The head of research at Lighthouse Group was working in London in the late 1990s – and living in his own flat in Croydon – when he decided to move back to his home city of Bristol.
“I had the choice of selling the flat or keeping it as a buy to let - but I decided to sell,” he recalls.
“Oh, how I wish I had kept that flat as a buy to let! The lesson learned is that the easy choice is not always the best choice and you have to consider the long term.”
6. Not reviewing deals
Patrick Connolly, a certified financial planner with Chase de Vere, has always reviewed his home and car insurance ahead of renewal – but he paid the price for not keeping tabs on his television package.
“I set up cable television with Virgin in 2011 and the initial cost was about £45 each month as my son and I wanted all the sports channels,” he says.
“However, the costs kept creeping up and by the end of 2015 I was paying over £70 each month.”
This oversight prompted him to revisit his options and switch to Sky on a 12-month contract.
“The monthly cost reduced to about £30 each month and we got all the movies channels as well,” he says. “I’ll definitely be reviewing my options regularly.”
7. Investing in a friend’s business
Putting money into a friend’s business venture is rarely advisable. Alongside the temptation to overlook the usual analysis, you also run the risk of the friendship going sour if the venture fails, points out Alex Davies of WealthClub.
“You can invest out of politeness – even if you don’t think it’s a very good idea – and end up losing money,” he says.
“I lost £20,000 on one idea and learned it’s much better to invest through professional firms as you make a purely business decision.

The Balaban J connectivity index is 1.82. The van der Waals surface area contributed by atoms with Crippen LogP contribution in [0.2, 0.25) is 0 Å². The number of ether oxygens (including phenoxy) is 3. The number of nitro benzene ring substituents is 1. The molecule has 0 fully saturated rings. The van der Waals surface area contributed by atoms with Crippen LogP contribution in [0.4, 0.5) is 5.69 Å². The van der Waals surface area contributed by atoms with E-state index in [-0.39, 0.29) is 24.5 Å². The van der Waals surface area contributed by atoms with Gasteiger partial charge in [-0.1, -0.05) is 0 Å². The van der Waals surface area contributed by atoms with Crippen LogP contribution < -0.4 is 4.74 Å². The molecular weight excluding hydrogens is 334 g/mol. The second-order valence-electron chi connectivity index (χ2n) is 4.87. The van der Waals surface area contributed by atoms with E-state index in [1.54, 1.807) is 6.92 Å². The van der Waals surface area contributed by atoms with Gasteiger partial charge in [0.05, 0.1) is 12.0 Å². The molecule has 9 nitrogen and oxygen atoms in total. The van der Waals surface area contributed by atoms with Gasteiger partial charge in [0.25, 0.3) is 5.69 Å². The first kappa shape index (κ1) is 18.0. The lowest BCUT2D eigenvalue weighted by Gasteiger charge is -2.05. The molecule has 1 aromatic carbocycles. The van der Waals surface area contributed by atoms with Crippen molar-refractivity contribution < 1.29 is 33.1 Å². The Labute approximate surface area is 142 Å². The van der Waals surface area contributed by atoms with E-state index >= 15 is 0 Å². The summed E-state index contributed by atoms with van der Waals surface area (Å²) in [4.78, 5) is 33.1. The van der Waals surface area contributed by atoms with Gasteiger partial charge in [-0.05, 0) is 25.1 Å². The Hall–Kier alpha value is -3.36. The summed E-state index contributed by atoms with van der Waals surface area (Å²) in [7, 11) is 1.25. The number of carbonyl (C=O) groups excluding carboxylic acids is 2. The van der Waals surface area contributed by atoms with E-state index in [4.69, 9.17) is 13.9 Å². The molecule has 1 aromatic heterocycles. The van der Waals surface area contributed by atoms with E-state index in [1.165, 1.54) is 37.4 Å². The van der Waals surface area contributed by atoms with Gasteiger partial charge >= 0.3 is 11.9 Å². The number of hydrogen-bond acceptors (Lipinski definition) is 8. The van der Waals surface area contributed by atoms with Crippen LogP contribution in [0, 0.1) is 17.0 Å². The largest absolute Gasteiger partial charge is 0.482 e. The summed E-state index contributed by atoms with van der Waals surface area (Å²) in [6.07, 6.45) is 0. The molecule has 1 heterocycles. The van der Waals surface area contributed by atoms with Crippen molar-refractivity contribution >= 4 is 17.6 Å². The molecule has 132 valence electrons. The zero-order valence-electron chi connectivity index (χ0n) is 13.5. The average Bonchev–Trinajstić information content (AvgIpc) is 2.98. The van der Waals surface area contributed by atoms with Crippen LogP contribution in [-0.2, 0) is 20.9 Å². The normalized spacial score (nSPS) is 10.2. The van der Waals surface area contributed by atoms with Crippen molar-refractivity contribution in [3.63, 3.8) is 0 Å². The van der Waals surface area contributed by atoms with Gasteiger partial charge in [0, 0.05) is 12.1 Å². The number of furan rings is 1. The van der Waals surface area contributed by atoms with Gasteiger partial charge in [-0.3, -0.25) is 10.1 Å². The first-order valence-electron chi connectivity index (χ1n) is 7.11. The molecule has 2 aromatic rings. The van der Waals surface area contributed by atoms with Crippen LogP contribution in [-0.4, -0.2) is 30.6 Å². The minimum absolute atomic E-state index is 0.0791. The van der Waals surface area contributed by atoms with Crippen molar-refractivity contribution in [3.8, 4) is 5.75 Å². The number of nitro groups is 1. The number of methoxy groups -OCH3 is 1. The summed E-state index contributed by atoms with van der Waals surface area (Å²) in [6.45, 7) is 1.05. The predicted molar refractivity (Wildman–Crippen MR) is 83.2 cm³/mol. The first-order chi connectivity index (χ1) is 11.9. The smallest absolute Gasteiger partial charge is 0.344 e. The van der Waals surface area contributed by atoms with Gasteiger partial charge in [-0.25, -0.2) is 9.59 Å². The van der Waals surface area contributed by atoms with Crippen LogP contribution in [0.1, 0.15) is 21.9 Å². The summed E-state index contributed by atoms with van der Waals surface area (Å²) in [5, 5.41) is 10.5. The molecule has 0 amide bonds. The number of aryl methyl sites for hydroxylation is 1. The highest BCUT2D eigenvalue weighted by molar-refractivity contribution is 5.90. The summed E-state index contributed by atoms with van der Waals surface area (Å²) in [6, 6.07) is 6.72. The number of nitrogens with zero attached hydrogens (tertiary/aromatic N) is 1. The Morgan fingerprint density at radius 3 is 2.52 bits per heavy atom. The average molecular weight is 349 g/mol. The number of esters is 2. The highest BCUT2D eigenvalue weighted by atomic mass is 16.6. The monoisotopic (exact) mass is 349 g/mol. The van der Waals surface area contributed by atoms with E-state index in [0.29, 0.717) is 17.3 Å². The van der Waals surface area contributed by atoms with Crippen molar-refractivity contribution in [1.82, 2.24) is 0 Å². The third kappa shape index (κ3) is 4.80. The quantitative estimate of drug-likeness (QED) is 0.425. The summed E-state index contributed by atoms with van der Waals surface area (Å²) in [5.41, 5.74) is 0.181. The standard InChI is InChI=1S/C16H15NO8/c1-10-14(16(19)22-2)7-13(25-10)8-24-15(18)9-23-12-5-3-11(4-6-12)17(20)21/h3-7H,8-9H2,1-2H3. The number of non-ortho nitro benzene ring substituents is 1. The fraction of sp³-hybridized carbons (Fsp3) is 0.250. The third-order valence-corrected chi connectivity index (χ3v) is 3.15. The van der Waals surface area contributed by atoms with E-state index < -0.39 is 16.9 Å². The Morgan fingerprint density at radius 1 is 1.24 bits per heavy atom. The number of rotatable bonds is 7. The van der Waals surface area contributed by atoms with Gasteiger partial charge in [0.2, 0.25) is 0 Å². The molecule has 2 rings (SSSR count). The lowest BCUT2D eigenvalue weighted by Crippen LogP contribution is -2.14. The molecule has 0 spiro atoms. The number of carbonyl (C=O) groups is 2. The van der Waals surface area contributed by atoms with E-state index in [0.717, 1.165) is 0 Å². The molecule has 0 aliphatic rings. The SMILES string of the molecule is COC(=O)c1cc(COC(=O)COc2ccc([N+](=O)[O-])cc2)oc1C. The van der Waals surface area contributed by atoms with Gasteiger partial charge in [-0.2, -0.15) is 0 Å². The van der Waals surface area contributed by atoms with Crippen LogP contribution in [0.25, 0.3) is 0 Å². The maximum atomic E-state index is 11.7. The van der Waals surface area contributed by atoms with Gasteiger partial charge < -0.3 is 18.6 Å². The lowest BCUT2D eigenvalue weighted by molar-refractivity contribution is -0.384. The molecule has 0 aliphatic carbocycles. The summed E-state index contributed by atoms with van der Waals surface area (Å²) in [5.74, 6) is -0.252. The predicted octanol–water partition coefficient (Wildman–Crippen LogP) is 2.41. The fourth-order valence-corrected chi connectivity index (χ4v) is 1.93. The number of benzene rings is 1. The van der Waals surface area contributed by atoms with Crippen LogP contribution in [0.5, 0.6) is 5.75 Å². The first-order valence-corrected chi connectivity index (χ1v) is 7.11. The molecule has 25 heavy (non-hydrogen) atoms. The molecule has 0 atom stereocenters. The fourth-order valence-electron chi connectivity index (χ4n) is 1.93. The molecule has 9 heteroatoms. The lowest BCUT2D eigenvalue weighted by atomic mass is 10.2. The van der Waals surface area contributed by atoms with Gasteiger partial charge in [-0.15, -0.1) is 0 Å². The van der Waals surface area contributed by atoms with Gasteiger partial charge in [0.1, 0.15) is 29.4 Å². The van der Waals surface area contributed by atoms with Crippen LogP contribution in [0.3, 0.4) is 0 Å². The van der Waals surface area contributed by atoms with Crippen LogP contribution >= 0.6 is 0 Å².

“Unless your friend is a genius my advice is to avoid investing and go through conventional channels.”
8. Not taking profits when you should
When your investment is rising in value it can be tempting to hold on for longer than is sensible in the hope of securing further gains – but this is a dangerous game, according to Andrew Merricks, head of investments at Skerritts Consultants.
One of his mistakes was failing to hold onto gains made during the dot.com boom in the late 1990s when any company with a connection to technology or the internet would attract a sky-high valuation - before plummeting from favour.
“It was an extraordinary period and taught me that if you can double your money somewhere then bank that profit and sit on it,” he recalls.
“Make sure you don’t give back everything you’ve earned.”
9. Not acting on good advice
It’s fine dispensing good advice – but you must also remember to practice what you preach as you may end up missing out on some easy money, according to Brian Dennehy, managing director of Dennehy, Weller & Co,
“I wish I’d taken all the advice I’ve given to clients over the last 30 years as although I haven’t done badly it could have been so much better,” he says.
“The best examples were not investing as much as I would have liked in corporate bonds from 2009, which generated extraordinary gains for 2-3 years, and in Japan from 2011.”